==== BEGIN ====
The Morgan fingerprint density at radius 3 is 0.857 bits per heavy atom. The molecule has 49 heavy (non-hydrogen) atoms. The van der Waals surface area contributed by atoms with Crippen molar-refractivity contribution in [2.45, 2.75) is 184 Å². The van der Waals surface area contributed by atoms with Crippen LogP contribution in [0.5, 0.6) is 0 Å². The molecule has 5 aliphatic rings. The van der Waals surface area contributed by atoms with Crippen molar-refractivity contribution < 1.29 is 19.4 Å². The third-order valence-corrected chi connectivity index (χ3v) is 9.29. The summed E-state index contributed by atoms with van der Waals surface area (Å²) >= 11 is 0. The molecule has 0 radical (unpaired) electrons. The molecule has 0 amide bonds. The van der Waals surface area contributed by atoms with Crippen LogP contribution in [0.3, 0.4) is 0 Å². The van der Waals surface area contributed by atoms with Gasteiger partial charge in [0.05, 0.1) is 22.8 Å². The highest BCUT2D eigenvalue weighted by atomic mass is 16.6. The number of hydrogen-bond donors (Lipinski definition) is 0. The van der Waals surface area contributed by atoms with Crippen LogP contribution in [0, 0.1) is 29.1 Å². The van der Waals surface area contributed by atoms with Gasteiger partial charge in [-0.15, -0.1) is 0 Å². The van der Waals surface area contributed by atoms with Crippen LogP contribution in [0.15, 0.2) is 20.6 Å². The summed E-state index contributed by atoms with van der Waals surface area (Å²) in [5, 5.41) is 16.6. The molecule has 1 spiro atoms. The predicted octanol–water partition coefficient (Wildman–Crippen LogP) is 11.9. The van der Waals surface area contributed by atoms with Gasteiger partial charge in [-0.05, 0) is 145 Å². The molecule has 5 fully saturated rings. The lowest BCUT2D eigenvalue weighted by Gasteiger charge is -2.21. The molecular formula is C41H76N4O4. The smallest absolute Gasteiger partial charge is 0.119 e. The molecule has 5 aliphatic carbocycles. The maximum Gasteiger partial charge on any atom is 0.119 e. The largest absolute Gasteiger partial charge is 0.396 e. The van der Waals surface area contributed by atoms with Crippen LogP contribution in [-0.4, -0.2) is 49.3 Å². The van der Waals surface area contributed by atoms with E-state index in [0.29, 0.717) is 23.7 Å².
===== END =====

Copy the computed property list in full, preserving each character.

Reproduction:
The Morgan fingerprint density at radius 3 is 0.857 bits per heavy atom. The molecule has 49 heavy (non-hydrogen) atoms. The van der Waals surface area contributed by atoms with Crippen molar-refractivity contribution in [2.45, 2.75) is 184 Å². The van der Waals surface area contributed by atoms with Crippen LogP contribution in [0.5, 0.6) is 0 Å². The molecule has 5 aliphatic rings. The van der Waals surface area contributed by atoms with Crippen molar-refractivity contribution < 1.29 is 19.4 Å². The third-order valence-corrected chi connectivity index (χ3v) is 9.29. The summed E-state index contributed by atoms with van der Waals surface area (Å²) >= 11 is 0. The molecule has 0 radical (unpaired) electrons. The molecule has 0 amide bonds. The van der Waals surface area contributed by atoms with Crippen LogP contribution in [0.3, 0.4) is 0 Å². The van der Waals surface area contributed by atoms with Gasteiger partial charge in [0.05, 0.1) is 22.8 Å². The highest BCUT2D eigenvalue weighted by atomic mass is 16.6. The number of hydrogen-bond donors (Lipinski definition) is 0. The van der Waals surface area contributed by atoms with Crippen LogP contribution in [0, 0.1) is 29.1 Å². The van der Waals surface area contributed by atoms with Gasteiger partial charge in [-0.15, -0.1) is 0 Å². The van der Waals surface area contributed by atoms with Crippen LogP contribution in [0.15, 0.2) is 20.6 Å². The summed E-state index contributed by atoms with van der Waals surface area (Å²) in [5, 5.41) is 16.6. The molecule has 1 spiro atoms. The predicted octanol–water partition coefficient (Wildman–Crippen LogP) is 11.9. The van der Waals surface area contributed by atoms with Gasteiger partial charge in [-0.05, 0) is 145 Å². The molecule has 5 fully saturated rings. The lowest BCUT2D eigenvalue weighted by Gasteiger charge is -2.21. The molecular formula is C41H76N4O4. The smallest absolute Gasteiger partial charge is 0.119 e. The molecule has 5 aliphatic carbocycles. The maximum Gasteiger partial charge on any atom is 0.119 e. The largest absolute Gasteiger partial charge is 0.396 e. The van der Waals surface area contributed by atoms with Crippen LogP contribution in [-0.4, -0.2) is 49.3 Å². The van der Waals surface area contributed by atoms with E-state index in [0.29, 0.717) is 23.7 Å².